Iron & Silk (1990)
Teacher Hei: When you have a visitor in China, at first you offer him tea and something to eat.
Mark: Oh, sorry. Here you are.
Teacher Hei: No, thanks.
Mark: But you just said you wanted something to eat.
Teacher Hei: No, I said you should offer me some.
[Mark takes it away]
Teacher Hei: What are you doing now?
Mark: But you said you didn't want it!
Teacher Hei: But you have to leave it here, that's habit.
Teacher Hei: You must master each stroke before you go on. Otherwise everything you do will be so-so.
Teacher Mark: Tell me about it. Everything I touch turns to so-so.
Mark: [voiceover] I hate to admit it, but when I graduated from college, I thought I was ready for anything. That is, until I stepped off the train in Hangzhou. Here I was in a country of a billion people, and I didn't know a single one. This place was different than what I'd expected. It wasn't at all like what I'd seen in the Kung Fu movies. No one else I knew stayed up all night to watch that stuff, but I was hooked.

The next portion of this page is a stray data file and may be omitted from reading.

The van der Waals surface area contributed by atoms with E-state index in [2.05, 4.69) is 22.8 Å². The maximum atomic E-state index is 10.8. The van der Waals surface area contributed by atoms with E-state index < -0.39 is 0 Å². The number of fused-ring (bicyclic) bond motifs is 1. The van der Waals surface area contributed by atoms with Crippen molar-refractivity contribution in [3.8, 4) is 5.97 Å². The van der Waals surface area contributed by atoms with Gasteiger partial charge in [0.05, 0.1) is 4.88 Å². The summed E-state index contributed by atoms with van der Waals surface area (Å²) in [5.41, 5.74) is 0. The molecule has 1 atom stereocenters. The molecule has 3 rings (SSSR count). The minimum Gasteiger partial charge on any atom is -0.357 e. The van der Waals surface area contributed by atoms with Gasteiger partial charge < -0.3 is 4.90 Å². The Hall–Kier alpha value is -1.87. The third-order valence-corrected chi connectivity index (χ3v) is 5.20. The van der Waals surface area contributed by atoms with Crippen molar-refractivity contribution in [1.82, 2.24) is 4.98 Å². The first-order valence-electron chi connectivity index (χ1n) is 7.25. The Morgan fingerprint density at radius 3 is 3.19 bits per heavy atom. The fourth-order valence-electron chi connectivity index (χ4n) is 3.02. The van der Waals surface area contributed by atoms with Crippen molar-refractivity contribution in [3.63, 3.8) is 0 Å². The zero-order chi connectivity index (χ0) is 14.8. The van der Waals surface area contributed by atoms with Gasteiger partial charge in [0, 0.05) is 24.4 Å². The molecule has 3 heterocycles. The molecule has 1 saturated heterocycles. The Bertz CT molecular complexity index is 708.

[screaming, Kung Fu movie clips with English subtitles]
Mark: The hero was always small like me, but he moved like the wind, triumphed over evil, and brought the bad guys to their knees. And - he always got the girl.
Mark: [voiceover] I tried to memorize exactly how Teacher Hei looked at that moment. I thought of Sinbad, Teacher Pan, and Ming. I couldn't concentrate on the book I was reading. It was America that suddenly felt like some exotic dream and China that was real to me. There is a saying that it's the height of stupidity to look for the donkey that you're already riding on. I had come halfway around the world looking for places that existed mostly in my mind, and while I didn't find what I'd expected, I did find that I was riding on that donkey all along, and that eating bitter lets you taste sweet.